Paige is a graphic designer from Portland who comes from a big family. She is also a five-time egg donor.
“My mom had a history of miscarriages and I’ve seen good friends go through similar loss. It’s so sad; I can’t even imagine what they’re going through. I have always had a heart for those stories.”
Paige first heard about egg donation several years ago. At first, she didn’t think it was for her. But as an avid researcher, Paige wanted to learn more about what it takes to be an egg donor.
“I researched why women were having pregnancy complications and kept coming across egg donation. The more I learned, the more I wanted to consider becoming an egg donor. To make such a direct impact on people who are having fertility struggles seemed amazing.”
Paige did indeed qualify to be a donor. She contacted Oregon Reproductive Medicine (ORM) because the clinic was local and provided a very systematic approach for egg donors.
“It took me two months to get approved. I was only on the database for a few days before I was matched with a family. … At first, my boyfriend was skeptical of the whole thing. He researched avidly and trusted my first impression. At subsequent donations, he attended appointments and the retrievals.”
Some families seeking egg donors often look for a donor who looks similar to the mother. In other cases, it’s information about family medical history, current career path or even hobbies and interests that make an egg donor appealing. During egg donor selection, families state whether or not they want to meet their egg donor or have the process done anonymously.
To date, all of Paige’s egg donations have been anonymous.
“I’m hoping to have an open donation at some point. I’d like to know something about the family that selects me and witness their joy in becoming pregnant. But either way, it feels awesome to have the opportunity to help.”
When ORM notifies Paige that she has been selected, she immediately starts a round of birth control medication. Leading up to egg retrieval, she takes small injections in the abdomen two times a day. It didn’t take her long to get used to the shots and now she doesn’t think twice about it.
“The shots were scary at first, but I tried to keep the families in mind. What they are going through doesn’t compare to a small needle poke. After the first few days the needles were nothing to worry about. After all, some little kids take similar insulin shots daily.”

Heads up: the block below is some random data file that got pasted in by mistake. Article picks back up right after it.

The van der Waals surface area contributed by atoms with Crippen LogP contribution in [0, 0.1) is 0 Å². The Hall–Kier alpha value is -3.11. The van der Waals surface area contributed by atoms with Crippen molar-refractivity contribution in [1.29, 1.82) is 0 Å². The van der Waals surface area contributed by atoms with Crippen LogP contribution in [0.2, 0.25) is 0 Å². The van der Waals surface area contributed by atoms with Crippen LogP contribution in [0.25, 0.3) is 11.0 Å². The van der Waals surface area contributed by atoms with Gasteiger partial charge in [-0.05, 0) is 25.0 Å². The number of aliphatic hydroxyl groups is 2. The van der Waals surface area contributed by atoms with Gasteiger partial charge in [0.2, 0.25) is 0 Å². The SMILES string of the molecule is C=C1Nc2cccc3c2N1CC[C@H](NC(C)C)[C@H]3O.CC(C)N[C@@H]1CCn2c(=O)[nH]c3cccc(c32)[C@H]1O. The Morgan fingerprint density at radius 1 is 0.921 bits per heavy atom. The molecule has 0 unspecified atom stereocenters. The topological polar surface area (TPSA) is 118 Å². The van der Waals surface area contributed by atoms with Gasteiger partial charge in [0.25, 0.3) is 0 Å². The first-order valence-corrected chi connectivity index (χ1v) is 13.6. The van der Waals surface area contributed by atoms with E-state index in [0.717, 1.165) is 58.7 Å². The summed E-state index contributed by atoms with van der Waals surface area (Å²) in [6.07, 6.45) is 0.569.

Following the series of injections, Paige has an appointment at ORM every other day. There, physicians and nurses measure her hormones and follicles until they are optimal for egg retrieval. Paige then administers a “trigger shot” to let her body know it’s time to retrieve the eggs. After 36 hours, she goes in for retrieval, which is a short process under light sedation.
Paige’s five experiences with egg donation have all gone very smoothly.
“It’s been a very easy process for me. I haven’t had any symptoms of bloating, fatigue or nausea as some women experience. I go about my life as usual. I take the retrieval day off and lay low with movies and naps. The next day I am back to work.”
Recently, ORM let Paige know that a family wanted to receive her eggs again—this time for a sibling.
“It’s awesome knowing that the family wants an addition! I’m so grateful that I have good reproductive health which allows me to directly help others.”
Egg donation is not always well regulated, which is why Paige is happy to work with ORM.
“I’ve heard and read horror stories of egg donation. Women are sent to several locations for appointments and aren’t taught how and when to use the medication. They aren’t monitored and cared for as a patient. My experience with ORM has been very organized and professional. I know the staff well and the entire process takes place in-house.”
Paige is compensated for her egg donation. In fact, she recently graduated from college debt-free thanks in part to the money she received for her eggs.
“It’s been a good trade. I help someone start a family and they help pay for my education. The process would be very difficult if it was just for the money. Women must be dedicated, healthy, and responsible. Keeping the recipients in mind during every appointment and injection makes a difference.”
Paige often thinks about the babies that have been born from her eggs.
“I believe if someone has gone through this process to start a family, they will give that child a loving home. The parents will nurture these children as their own. I feel good knowing that I gave such a precious and desired gift to recipients who are yearning to start a family.”